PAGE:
The Face of Evil, The Voice of God

THE FACE OF EVIL:

Evil: mental dysfunction, spiritual oppression, or an amalgam of both? I learned in my pastoral counseling class that Dr. David Entwistle notes that the effects of the Fall are pervasive and we often fail to perceive them as they are ingrained in the fabric of our lives. Quite so.

Nonetheless the cloth rips in a tragic and aberrant manner that travels throughout the framework of the world and renders it irreparably damaged.

We live in a world of opposites in opposition expressed most often in the sin, soul, and supernatural realms. Miracles reflect and illustrate God’s Divinity; acts of cruelty reflect the enemy and man’s susceptibility to his Fallen influence.

I was in Lower Manhattan when the first WTC bombing occurred. I was waiting for a friend for lunch. Normally we met in the Trade Center as she worked at the World Financial Center and it was a midpoint for us both. But we had started to wait at the restaurant a month prior.

I was there for half an hour and wondered why she was so late. Suddenly someone comes into the restaurant and says the Trade Center had been bombed. I called my friend at her office and she was unable to leave the building: everyone was told to stay inside.

I literally ran from the restaurant to the subway station, jumping over fire hoses. I must have managed to get the last train leaving the area. I did not stop once, and actually went from the turnstile down the stairs and onto a train without breaking my stride. When I arrived home and saw the carnage on the news I was astounded. I learned later that where we met was where the bomb exploded in the garage below.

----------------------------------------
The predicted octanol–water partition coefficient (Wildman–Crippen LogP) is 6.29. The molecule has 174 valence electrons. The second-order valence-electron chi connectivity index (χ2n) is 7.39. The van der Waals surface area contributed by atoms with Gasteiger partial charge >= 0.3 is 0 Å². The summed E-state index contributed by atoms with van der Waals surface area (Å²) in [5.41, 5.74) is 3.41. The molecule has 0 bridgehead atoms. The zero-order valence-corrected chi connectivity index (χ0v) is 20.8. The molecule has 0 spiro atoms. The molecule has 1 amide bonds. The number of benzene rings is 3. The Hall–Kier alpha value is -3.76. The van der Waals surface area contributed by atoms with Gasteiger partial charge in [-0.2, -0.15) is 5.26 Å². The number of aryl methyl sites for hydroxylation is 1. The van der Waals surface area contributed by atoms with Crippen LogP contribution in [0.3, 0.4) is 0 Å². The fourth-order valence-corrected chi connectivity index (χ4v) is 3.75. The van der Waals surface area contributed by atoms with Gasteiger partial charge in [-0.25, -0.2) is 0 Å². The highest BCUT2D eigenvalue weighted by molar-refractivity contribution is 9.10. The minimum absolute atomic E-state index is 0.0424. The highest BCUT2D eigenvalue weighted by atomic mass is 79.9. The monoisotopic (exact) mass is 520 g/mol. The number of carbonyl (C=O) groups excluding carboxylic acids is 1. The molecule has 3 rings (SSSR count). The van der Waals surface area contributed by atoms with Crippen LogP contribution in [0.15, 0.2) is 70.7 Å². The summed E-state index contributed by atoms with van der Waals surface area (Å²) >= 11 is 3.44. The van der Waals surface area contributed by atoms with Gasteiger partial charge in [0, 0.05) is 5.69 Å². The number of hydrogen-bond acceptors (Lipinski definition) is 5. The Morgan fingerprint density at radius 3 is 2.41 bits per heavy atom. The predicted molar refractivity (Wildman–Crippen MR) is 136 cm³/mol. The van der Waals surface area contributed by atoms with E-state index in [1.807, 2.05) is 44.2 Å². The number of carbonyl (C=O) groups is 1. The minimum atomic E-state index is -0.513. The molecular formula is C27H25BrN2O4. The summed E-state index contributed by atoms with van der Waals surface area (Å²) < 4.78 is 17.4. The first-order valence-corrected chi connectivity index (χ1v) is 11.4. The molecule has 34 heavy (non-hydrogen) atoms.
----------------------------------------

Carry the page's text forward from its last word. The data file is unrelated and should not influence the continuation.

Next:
Fast forward a few years and I am planning a conference to be held in Oklahoma City. I am on a business trip in Iowa when someone says there has been a bombing in Oklahoma City. I get back to Washington, DC and my Arab cab driver is angry that everyone assumes it is an Islamic extremists. Somehow I knew it wasn't and said so. This was home grown.

I get home and learn that the woman in Oklahoma City I planned the conference with and never met was seen on television being carried out bloody. But alive.

When I am at the conference two weeks later, I see what looks like a bombed out war zone around the building. I turn back overwhelmed with emotion because it was far worse in person than on television images, but with a colleague return to pray for the dead a few days later.

That day I go to a tour of historic homes a mile away from the bombing site, and the glass in the windows is cracked from the impact. As I said, the pictures on television never did the harm justice.

We arrive a few days later to pray, and the shift changes of recovery workers has started. I will never forget the look in the eyes of those leaving who I know now were experiencing PTSD and those entering who were steeling themselves. It was total silence: you could hear the wind blow.

One of the men leaving turned back to meet my eyes as I stared shocked at what I saw as if to say, yes it is as horrible as you think it is in there. I will never ever know if he was one of the recovery workers who killed themselves shortly thereafter.

Fast forward again and I am working in Arlington, Virginia. All summer I am having nightmares about the baby shown in the fireman's arms from Oklahoma City. I write in my diary, Bailey what are you trying to tell me?

On September 11th I knew.

When my secretary comes late with an ashen face, she tells us the Pentagon was attacked. We are forced to flee the area as we do not know if further attacks will happen.

The security guard in the lobby asks who did this and I say Osama Bin Laden because he has been promising it since 1997. And I had always believed him from the moment I saw him on Nightline making that promise.

My secretary drives me home as the metro is not an option. In the car I hear the announcer say the first tower has fallen. I am in disbelief.

I ask my secretary, Laurie, if I am hallucinating because I thought he said it was demolished. She quietly confirms it.

I did not hear about the second tower because I was on emotional lock down after that.